White House Press Pool – no socks and the President pours 11 cups

Subject: Pool Report #8

Yangon, Myanmar

POTUS made an unscheduled stop at the Shwedagon pagoda, the oldest Buddhist pagoda in the world, about 2,000 years old (though it has been rebuilt and renovated over the years) and the most revered site in the country. There initially was discussion of POTUS visiting this place, but it was not on the official plan, aides said. But upon arrival, the president decided that he wanted to go, so Secret Service and staff scrambled to make it happen. Tourists who were already at the site were cleared from the central pathway where Potus, accompanied by Hillary Clinton, walked. 

See pre-advance materials for more background on the site. It is like a majestic village, with individual temples, each containing one or more buddhas, lining the marble "streets" of the site. 

Visitors must remove their shoes and socks, which everybody including Potus and Clinton did. The pair walked up a long set of stairs, through a marketplace of sorts where all sorts of what appeared to be fairly inexpensive things were being sold in small stands lining both sides (snacks, snow globes, necklaces, flowers). The salespeople were not present.

They arrived at the top of another set of stairs to a central spot in the site, accompanied by a tour guide of some sort. Potus was heard asking him questions about the site such as "when was this temple built."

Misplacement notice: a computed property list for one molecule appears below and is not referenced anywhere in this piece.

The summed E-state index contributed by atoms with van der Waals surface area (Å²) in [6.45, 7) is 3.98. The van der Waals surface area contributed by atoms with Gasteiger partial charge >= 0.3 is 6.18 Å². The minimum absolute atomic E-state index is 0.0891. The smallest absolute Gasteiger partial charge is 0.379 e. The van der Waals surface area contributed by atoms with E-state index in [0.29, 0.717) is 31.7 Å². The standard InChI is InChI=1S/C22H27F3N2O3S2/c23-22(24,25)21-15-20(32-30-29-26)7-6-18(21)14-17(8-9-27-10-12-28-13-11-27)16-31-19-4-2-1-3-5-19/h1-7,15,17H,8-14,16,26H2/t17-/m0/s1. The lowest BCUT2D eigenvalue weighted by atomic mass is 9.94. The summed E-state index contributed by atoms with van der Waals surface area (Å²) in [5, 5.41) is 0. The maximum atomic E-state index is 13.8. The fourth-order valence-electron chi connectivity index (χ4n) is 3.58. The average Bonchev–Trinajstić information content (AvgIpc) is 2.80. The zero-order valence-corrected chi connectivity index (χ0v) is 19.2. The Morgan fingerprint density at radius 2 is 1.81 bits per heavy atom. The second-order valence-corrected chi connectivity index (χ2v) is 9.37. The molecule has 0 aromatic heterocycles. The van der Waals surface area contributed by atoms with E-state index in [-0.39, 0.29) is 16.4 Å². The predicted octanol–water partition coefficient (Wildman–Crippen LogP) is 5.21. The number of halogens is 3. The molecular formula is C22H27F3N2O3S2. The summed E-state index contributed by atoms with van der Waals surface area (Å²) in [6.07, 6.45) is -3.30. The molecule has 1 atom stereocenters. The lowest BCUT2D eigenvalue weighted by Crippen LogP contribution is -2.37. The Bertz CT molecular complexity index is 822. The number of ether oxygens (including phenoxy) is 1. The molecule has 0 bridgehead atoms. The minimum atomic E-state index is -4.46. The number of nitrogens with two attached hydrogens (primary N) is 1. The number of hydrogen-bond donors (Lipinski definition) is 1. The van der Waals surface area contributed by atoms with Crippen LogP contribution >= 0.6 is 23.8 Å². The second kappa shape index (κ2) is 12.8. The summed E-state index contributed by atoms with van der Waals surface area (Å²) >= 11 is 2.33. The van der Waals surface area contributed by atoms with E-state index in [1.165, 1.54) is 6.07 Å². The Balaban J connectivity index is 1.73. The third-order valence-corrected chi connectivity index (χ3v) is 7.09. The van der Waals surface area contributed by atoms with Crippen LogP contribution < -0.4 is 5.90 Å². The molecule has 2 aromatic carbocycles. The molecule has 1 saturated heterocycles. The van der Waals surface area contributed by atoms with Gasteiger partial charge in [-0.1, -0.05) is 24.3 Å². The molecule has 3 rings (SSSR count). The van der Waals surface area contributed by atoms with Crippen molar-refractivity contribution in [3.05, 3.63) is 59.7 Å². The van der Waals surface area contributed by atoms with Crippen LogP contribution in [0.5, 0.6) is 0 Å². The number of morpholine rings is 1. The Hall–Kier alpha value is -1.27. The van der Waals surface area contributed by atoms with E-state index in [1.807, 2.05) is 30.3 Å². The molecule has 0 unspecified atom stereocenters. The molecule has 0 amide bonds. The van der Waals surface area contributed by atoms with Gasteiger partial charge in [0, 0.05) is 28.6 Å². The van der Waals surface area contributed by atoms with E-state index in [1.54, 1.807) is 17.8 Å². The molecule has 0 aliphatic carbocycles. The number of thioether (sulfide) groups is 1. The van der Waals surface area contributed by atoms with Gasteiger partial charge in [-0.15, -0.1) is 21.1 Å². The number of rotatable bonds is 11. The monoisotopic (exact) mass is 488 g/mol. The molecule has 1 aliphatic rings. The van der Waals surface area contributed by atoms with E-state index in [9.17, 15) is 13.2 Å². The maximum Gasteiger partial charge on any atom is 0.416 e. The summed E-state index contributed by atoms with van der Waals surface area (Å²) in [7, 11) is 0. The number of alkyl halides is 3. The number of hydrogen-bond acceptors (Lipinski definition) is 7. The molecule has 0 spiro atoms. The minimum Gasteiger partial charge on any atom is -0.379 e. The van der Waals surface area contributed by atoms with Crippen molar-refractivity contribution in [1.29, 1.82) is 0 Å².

Along the way are individual buddhas that correspond to the day you were born (there are eight total, with two for Wednesday for some reason, according to the U.S. embassy spokeswoman). Potus and Clinton walked over to the Friday Buddha for Potus, who was evidently born on a Friday. The spokeswoman said that traditionally people pour a cup of water over the Buddha for each year they are old, plus one. Potus arrived at his Buddha and announced, "I'm going to do it 11 times." He then poured a cup of water over the Buddha's left shoulder 11 times. After one or two, he asked his guide if he should pour it over the head or shoulder and was told he was right, it is the shoulder. After finishing he turned to the pool to explain why he chose 11. "I was dousing 11 flames," he said, then gave one example-anger. The guide then gave a few others-lust, anger, hatred were the ones pool could hear. Evidently there are at least eight over flames. He explained that they are all types of emotions.

Motorcade then proceeded to ASSK house, where remarks are open to correspondents.

Laura Meckler
The Wall Street Journal